We Need to Talk About Kevin Starring Tilda Swinton

World-premiering at the 2011 Cannes Film Fest, “We Need To Talk About Kevin” is an emotional thriller, directed by Lynne Ramsay (“Ratcatcher,” “Morvern Callar”) and starring Tilda Swinton in another bold performance.

 

Swinton plays Eva, a woman who puts her ambitions and career aside to give birth to Kevin.  The relationship between mother and son is difficult from the very first years.  When Kevin is 15, he does something irrational and unforgivable in the eyes of the entire community.  Eva grapples with her own feelings of grief and responsibility.  Did she ever love her son?  And how much of what Kevin did was her fault?

 

Lynne Ramsay first came to recognition with her short film Small Deaths, which was her graduation film at the National Film and Television School in England, and went on to win the Prix du Jury Prize at Cannes in 1996.  It was followed by Kill the Day (1996) and Gasman (1997), which were awarded the Jury Prizes at Clermont Ferrand and Cannes, respectively.  As a result, Ramsay quickly became one of the brightest new talents of British cinema.

 

Ramsay’s acclaimed debut feature, Ratcatcher (1999), is a darkly redemptive film set in ‘70s strike-bound Glasgow.  The film opened the Edinburgh Film Festival, and won its director the 2000 BAFTA Carl Foreman Award for a Best Newcomer in British film.  Ramsay’s follow-up film Morvern Callar (2002) – adapted from Alan Warner’s cult novel – is the story of a young supermarket worker (Samantha Morton) who discovers that her boyfriend has committed suicide, and the world that unfolds for her in the aftermath.

 

From Book to Screen

Swinton:  “This project came to me in the hands of my friend Lynne Ramsay.  Lynne and I have been talking about the project for the last four years, at least.”

 

Director Lynn Ramsey

Swinton:  “Lynne’s brilliant eye is beyond dispute: she is — also — one of the warmest, most focused, respectful, resourceful and delightful of directors alive.”

 

John C. Reilly as Franklin

 Swinton: “From very early on, John was the dream Franklin for both Lynne and I.  He came to it with such an eagerness, energy and courage in examining this material and playing this particular father.”

 

Ezra Miller as Kevin

Swinton: “Ezra was a gift to us.  He’s brought so much that one might not be able to expect from someone of his age.  Nothing needed to be explained to him, he understands this story innately.  He’s extremely bright and super easy.  We had a ball playing with him.”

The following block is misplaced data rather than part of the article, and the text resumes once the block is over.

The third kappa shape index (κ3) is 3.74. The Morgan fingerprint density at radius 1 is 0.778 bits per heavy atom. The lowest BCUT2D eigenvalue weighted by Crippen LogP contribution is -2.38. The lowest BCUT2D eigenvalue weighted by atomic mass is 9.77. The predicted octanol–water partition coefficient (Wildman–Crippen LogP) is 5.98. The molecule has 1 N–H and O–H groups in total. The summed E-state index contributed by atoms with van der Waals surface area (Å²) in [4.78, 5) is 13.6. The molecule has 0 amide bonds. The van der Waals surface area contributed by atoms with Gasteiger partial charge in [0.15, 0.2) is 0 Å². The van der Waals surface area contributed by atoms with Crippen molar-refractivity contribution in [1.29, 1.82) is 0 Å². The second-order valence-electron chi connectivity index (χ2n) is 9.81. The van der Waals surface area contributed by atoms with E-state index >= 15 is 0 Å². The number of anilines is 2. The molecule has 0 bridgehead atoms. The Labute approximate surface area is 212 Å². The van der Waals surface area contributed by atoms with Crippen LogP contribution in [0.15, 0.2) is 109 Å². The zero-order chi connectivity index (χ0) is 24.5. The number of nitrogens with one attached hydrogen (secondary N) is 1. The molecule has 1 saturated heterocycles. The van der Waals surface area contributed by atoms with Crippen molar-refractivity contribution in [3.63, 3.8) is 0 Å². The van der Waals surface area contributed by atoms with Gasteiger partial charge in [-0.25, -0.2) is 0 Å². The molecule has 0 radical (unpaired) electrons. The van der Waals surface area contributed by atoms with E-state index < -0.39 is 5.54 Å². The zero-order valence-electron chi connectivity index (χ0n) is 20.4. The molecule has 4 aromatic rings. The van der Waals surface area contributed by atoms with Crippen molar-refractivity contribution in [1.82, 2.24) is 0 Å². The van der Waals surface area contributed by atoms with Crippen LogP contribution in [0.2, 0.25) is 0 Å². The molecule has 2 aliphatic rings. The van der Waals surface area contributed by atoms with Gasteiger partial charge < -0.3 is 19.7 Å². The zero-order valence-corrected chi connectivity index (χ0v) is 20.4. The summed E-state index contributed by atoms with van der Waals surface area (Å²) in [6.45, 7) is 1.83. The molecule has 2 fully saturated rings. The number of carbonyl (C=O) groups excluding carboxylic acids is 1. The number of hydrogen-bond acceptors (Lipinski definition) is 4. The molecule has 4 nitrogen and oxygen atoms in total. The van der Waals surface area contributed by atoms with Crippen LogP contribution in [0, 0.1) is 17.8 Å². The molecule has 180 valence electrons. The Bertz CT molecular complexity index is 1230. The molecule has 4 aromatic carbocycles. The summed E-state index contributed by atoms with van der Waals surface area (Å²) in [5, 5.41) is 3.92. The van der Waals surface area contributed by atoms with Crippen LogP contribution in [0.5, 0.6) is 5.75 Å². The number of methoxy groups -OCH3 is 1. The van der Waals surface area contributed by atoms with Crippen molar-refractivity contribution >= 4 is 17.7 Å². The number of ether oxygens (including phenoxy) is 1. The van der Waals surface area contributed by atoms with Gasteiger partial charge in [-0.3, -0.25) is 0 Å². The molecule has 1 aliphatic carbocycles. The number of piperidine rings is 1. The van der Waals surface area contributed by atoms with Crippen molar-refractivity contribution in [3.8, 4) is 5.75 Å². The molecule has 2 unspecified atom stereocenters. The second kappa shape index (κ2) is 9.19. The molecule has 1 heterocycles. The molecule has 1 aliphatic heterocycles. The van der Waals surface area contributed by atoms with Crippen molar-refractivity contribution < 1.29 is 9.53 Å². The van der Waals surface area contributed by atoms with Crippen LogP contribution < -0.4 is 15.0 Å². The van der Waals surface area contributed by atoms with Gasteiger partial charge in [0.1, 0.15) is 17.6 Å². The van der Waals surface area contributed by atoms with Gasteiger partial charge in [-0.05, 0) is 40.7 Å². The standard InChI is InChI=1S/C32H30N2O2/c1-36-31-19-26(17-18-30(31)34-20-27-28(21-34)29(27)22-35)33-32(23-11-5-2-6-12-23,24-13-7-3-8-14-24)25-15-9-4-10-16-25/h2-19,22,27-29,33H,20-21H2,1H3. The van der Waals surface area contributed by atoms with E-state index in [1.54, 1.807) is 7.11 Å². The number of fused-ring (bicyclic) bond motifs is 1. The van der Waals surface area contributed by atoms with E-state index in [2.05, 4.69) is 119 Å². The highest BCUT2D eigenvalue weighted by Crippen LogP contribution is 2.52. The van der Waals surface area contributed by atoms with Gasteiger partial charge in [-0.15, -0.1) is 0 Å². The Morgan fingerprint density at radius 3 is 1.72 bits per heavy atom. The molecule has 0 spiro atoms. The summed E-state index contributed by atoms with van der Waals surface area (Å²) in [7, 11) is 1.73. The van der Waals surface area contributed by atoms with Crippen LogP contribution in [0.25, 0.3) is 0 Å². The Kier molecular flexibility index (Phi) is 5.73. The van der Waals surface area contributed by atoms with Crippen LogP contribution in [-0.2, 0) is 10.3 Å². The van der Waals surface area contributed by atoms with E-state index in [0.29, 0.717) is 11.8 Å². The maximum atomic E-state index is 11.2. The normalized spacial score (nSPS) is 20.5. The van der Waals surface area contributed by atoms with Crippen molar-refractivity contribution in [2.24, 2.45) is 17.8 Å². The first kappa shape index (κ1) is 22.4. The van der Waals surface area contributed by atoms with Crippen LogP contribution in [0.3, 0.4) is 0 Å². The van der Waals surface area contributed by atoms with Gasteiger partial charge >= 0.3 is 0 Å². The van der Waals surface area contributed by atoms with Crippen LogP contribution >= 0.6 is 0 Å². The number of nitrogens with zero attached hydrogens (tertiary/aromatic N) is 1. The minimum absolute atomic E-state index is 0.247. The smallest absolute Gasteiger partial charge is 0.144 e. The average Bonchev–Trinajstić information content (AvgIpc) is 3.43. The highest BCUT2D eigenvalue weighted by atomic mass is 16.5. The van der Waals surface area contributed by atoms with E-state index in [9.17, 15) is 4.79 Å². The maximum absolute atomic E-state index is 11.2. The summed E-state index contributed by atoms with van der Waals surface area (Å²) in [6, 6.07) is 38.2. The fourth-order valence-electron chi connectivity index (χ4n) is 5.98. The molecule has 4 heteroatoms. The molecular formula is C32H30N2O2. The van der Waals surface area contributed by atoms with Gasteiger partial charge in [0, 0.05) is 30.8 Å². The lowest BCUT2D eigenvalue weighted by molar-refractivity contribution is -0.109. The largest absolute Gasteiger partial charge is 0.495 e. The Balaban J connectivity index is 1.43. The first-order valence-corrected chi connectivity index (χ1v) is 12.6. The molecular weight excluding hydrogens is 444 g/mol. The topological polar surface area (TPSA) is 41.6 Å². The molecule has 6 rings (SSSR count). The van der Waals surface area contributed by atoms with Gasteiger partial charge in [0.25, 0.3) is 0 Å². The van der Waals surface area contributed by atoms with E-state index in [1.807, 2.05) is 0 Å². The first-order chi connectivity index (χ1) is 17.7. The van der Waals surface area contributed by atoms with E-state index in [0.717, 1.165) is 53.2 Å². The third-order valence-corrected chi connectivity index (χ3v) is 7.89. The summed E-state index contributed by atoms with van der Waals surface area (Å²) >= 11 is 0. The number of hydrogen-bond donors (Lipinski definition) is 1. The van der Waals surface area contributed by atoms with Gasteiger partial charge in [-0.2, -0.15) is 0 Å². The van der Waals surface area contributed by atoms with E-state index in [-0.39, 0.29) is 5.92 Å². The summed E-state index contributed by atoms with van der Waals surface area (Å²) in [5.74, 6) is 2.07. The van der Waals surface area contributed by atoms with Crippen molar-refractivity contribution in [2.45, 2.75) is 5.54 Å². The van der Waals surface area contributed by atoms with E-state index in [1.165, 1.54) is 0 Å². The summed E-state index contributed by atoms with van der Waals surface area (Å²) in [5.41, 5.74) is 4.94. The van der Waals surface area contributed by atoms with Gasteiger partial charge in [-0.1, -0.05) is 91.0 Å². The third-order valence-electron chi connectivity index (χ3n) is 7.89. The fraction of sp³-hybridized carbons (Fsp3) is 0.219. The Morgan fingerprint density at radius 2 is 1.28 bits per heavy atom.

The Story

Swinton: “This is a story in which a high school massacre occurs, without it being the main event.  In her novel, the inspiration for our film, Lionel Shriver directs our attention, rather, to the volcanic possibilities of disconnected parenting.  This was the lead we followed, in the development of the script and in placing the atmosphere of the film.”

 

The Production

Swinton:  “Cinematographer Seamus is someone I’ve known for over twenty years.  We first worked together with Derek Jarman, years ago, in England.  For us to work altogether is grace — not only are he, Lynne and I are all Scottish based filmmakers — we’re all good friends.  Working doesn’t get much better than that.”

 

About Tilda Swinton

Swinton began her career in the 1980s.  She performed in several of her friend and mentor Derek Jarman’s films, an innovative and sophisticated filmmaker whom she remained very close to until his death in 1994.  She was awarded the Coppa Volpi for Best Actress (1992) at the Venice Film Festival for her performance in Edward II (1991), and the following year achieved international recognition for her performance in Sally Potter’s Orlando (based on Virginia Woolf’s novel).  She has been involved in some of the major films from the contemporary world of cinema, working with Danny Boyle (The Beach), Tim Roth (The War Zone), Spike Jonze (Adaptation), Cameron Crowe (Vanilla Sky), Robert Lepage (Possible Worlds), Norman Jewison (The Statement), Francis Lawrence (Constantine), Joel and Ethan Coen (Burn After Reading), David Fincher (The Curious Case of Benjamin Button), Bela Tarr (The Man from London), Andrew Adamson (The Chronicles of Narnia) and Jim Jarmusch (Broken Flowers, Limits of Control).

Swinton’s other recent credits include her acclaimed performance in Erick Zonca’s Julia, which she received a César Award nomination for Best Actress for her tour-de-force performance, and her Oscar-winning performance in Tony Gilroy’s Michael Clayton.  She was most recently seen on screen in Luca Guadagnino’s acclaimed film, I Am Love (Io Sono L’Amore), which she also produced.